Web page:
Coming to Disney XD this Sunday is the newest of the new Marvel Universe animated series – “Hulk and the Agents of S.M.A.S.H.” Now I don’t know what S.M.A.S.H. stands for, but I did get a chance to see the first episode, the first part of a story called “Doorway to Destruction” which airs on Disney XD this Sunday. Check out my review, right after the jump.
I’m not going to comment about how this happened right about the time we learned that over at DC Comics there were not just Green Lanterns but also Blue, Yellow, Orange etc., but it does seem odd. Marvel Comics started to diversify in the Hulk department. Having so many Hulks just makes the real one less special, right? I have the same problem over in Avengers. To paraphrase Syndrome in The Incredibles, if everyone is an Avenger, no one will be special any more.
Anyway, besides Bruce Banner, the original, his cousin Jennifer, She-Hulk since the 1970s, we got new Hulks. General Ross, constant foe of the green goliath, became the Red Hulk. His daughter, and tragic love interest of Banner, Betty Ross became the Red She-Hulk (nowhere to be seen in the show btw). They turned everybody’s favorite sidekick, Rick Jones into the gamma-powered blue-hued A-Bomb, and also threw in Skaar, the Hulk’s son from Planet Hulk as well.
If they wanted to, they could have thrown a number of other gamma-powered and/or green characters into the mix as well. They could have even added Xemnu the Titan, who was Marvel’s first Hulk back in the Atlas Comics days. Personally I think it’s just too many Hulks, and honestly I think that the Rosses and Rick Jones work much better as human supporting cast, but apparently that’s just me.
Written by Paul Dini, who had a hand in perhaps one of the best comic book adaptations ever – “Batman The Animated Series” – and creating the DC Animated Universe, this series has a chance beyond its initially silly premise. Adding to that potential is a terrific voice cast that includes Clancy Brown, Seth Green, and Eliza Dushku. Returning as the Hulk is Fred Tatasciore, and I hope this doesn’t mean that he and his character will be leaving the animated Avengers.
The premise of the series is subtextually that of family, because the Hulks are a family of sorts, but overtly, Rick Jones is making a reality show about them, essentially to prove the Hulk is a hero, not a monster. Actually, I thought that’s what the Avengers were doing, but I digress. The reality show format allows the characters to do confessionals, which are some of the best bits in the show.
As we open in the pilot episode, “Doorway to Destruction” (Part 1), we are introduced to a slightly smarter, slightly better dressed Hulk who lives under the abandoned, but still powered, Gamma Base, with pre-A-Bomb Rick Jones, near the town where he became the Hulk and is beloved. There is no mention of the Avengers, yet Hulk knows Annihilus, Kang, Doctor Doom… what’s up with that? I thought the whole reason behind jettisoning “Earth’s Mightiest Heroes” was to have consistent cohesive continuity between all the Marvel TV series?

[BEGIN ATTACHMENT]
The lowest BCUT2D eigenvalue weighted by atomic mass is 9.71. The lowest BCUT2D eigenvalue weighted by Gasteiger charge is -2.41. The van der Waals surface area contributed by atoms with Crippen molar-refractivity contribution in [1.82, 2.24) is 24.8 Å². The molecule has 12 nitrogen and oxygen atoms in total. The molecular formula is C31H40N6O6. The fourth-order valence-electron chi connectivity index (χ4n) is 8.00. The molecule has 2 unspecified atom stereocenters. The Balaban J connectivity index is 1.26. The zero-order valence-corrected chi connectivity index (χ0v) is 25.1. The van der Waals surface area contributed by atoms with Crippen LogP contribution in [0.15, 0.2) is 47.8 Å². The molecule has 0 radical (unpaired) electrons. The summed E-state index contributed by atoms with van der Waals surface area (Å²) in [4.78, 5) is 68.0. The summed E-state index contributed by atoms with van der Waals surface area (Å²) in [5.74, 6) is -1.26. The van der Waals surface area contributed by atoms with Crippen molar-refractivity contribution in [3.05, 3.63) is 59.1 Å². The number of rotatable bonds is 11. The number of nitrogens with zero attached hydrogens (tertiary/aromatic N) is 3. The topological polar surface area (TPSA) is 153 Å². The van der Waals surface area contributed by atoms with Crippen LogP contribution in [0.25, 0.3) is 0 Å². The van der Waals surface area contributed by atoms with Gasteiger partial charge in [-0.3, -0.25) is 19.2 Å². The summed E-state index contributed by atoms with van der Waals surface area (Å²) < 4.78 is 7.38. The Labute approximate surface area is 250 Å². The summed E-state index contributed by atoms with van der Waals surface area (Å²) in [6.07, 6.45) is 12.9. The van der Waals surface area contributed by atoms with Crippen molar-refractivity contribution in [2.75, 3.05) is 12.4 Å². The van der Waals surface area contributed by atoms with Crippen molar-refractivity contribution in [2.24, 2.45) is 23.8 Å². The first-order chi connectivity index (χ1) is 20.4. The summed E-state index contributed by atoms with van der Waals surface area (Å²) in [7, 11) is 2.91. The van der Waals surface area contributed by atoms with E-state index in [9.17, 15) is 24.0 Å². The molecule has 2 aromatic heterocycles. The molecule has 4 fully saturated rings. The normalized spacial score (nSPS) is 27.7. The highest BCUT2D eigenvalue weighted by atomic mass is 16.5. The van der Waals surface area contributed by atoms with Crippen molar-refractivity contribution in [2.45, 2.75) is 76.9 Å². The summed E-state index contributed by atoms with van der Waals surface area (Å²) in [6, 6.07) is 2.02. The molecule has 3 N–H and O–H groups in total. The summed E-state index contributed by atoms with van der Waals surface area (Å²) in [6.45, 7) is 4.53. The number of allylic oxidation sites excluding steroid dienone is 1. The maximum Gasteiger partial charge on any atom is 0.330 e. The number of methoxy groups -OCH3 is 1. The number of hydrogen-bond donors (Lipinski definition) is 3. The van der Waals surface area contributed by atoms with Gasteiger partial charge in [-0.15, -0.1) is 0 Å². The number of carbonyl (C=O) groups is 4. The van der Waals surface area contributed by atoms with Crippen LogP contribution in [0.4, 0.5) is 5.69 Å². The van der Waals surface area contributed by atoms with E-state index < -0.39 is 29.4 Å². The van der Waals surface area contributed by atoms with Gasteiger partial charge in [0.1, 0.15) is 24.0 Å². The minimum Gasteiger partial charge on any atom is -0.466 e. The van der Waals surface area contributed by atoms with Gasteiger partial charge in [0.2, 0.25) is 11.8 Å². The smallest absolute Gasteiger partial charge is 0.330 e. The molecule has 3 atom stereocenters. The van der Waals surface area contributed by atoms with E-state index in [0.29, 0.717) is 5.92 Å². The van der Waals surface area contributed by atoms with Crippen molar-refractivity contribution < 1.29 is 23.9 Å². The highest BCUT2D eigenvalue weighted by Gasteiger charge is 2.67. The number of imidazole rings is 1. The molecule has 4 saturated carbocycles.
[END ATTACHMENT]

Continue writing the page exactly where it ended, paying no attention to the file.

A dimensional gate opens up over Hulk’s hometown. It’s Annihilus looking for a way to Earth from the Negative Zone. He and the Hulk exchange greetings like old frenemies then the bug man sends the jade giant a present, an opponent to fight – Skaar. Hulk doesn’t seem to know him, yet Rick notices right away they look like each other. He says it, but the visuals don’t quite make it so.
Hulk’s hometown of Vista Verde, New Mexico is kinda fun. In the battle we see the town taken apart in a background slugfest tour. Everything is about the Hulk. There are statues, giant props, businesses, even a car lot named Smilin’ Stan’s with Stan Lee’s voice and a Hulk face that could have been drawn by Herb Trimpe.
Red Hulk shows up to help with Skaar, who of course escapes, allowing Annihilus access to Earth. I find that Red Hulk is just as annoying in animation as he is in the comics. And I always liked General Ross, misguided bad guy that he was – but this Guy Gardner wannabe has got to go. It’s also curious how Red Hulk and Skaar both have Hs on their belts before any type of team is formed.
As with all Marvel’s recent animated series, including my much loved “Earth’s Mightiest Heroes,” this show has so many washed out colors. Everything is faded. No, scratch that, the heroes’ colors are faded, while the villains are so bright. Why is this? Let superheroes be superheroes, they wear colorful costumes!
I of course have only seen Part 1 of “Doorway to Destruction,” with Part 2 to be aired right after the premier of Part 1 Sunday on Disney XD. We have yet to see Rick become A-Bomb, any indication that Hulk and Skaar are related, and no sign of She-Hulk yet.
The show isn’t bad. I’m glad to have Paul Dini back in animation, Seth Green is a lot of fun, and this is despite the continuity vacuum, a refreshing look at the Hulk. I look forward to more of “Hulk and the Agents of S.M.A.S.H.”